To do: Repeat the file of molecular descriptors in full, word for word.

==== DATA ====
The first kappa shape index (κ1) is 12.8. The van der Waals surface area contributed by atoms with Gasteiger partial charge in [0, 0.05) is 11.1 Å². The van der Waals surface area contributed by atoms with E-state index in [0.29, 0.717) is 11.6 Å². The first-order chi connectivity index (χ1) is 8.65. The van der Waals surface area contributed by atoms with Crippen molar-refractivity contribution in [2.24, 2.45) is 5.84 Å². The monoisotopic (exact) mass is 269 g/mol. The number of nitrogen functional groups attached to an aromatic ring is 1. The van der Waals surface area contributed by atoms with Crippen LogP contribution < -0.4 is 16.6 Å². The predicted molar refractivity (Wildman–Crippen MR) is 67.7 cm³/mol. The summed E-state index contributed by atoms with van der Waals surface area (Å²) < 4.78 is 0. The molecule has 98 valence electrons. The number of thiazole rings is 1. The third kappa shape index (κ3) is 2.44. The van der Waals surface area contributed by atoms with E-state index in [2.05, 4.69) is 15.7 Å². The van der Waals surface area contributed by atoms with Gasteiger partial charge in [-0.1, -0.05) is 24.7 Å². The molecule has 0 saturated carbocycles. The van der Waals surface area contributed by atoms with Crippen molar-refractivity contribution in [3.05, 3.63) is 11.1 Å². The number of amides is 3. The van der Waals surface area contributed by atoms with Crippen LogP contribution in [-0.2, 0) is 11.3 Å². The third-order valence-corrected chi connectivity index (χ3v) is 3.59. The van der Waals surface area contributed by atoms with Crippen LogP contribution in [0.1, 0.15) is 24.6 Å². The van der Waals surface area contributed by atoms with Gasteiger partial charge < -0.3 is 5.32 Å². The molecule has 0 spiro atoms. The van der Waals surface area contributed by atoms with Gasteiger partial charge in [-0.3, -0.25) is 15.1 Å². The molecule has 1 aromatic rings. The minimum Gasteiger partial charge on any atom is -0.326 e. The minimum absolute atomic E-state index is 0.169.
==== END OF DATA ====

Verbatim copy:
The first kappa shape index (κ1) is 12.8. The van der Waals surface area contributed by atoms with Gasteiger partial charge in [0, 0.05) is 11.1 Å². The van der Waals surface area contributed by atoms with E-state index in [0.29, 0.717) is 11.6 Å². The first-order chi connectivity index (χ1) is 8.65. The van der Waals surface area contributed by atoms with Crippen molar-refractivity contribution in [2.24, 2.45) is 5.84 Å². The monoisotopic (exact) mass is 269 g/mol. The number of nitrogen functional groups attached to an aromatic ring is 1. The van der Waals surface area contributed by atoms with Crippen LogP contribution < -0.4 is 16.6 Å². The predicted molar refractivity (Wildman–Crippen MR) is 67.7 cm³/mol. The summed E-state index contributed by atoms with van der Waals surface area (Å²) < 4.78 is 0. The molecule has 98 valence electrons. The number of thiazole rings is 1. The third kappa shape index (κ3) is 2.44. The van der Waals surface area contributed by atoms with E-state index in [2.05, 4.69) is 15.7 Å². The van der Waals surface area contributed by atoms with Gasteiger partial charge in [-0.1, -0.05) is 24.7 Å². The molecule has 0 saturated carbocycles. The van der Waals surface area contributed by atoms with Crippen molar-refractivity contribution in [3.05, 3.63) is 11.1 Å². The number of amides is 3. The van der Waals surface area contributed by atoms with Crippen LogP contribution in [-0.2, 0) is 11.3 Å². The third-order valence-corrected chi connectivity index (χ3v) is 3.59. The van der Waals surface area contributed by atoms with Crippen LogP contribution in [0.1, 0.15) is 24.6 Å². The van der Waals surface area contributed by atoms with Gasteiger partial charge < -0.3 is 5.32 Å². The molecule has 0 spiro atoms. The van der Waals surface area contributed by atoms with Gasteiger partial charge in [-0.3, -0.25) is 15.1 Å². The molecule has 1 aromatic rings. The minimum Gasteiger partial charge on any atom is -0.326 e. The minimum absolute atomic E-state index is 0.169.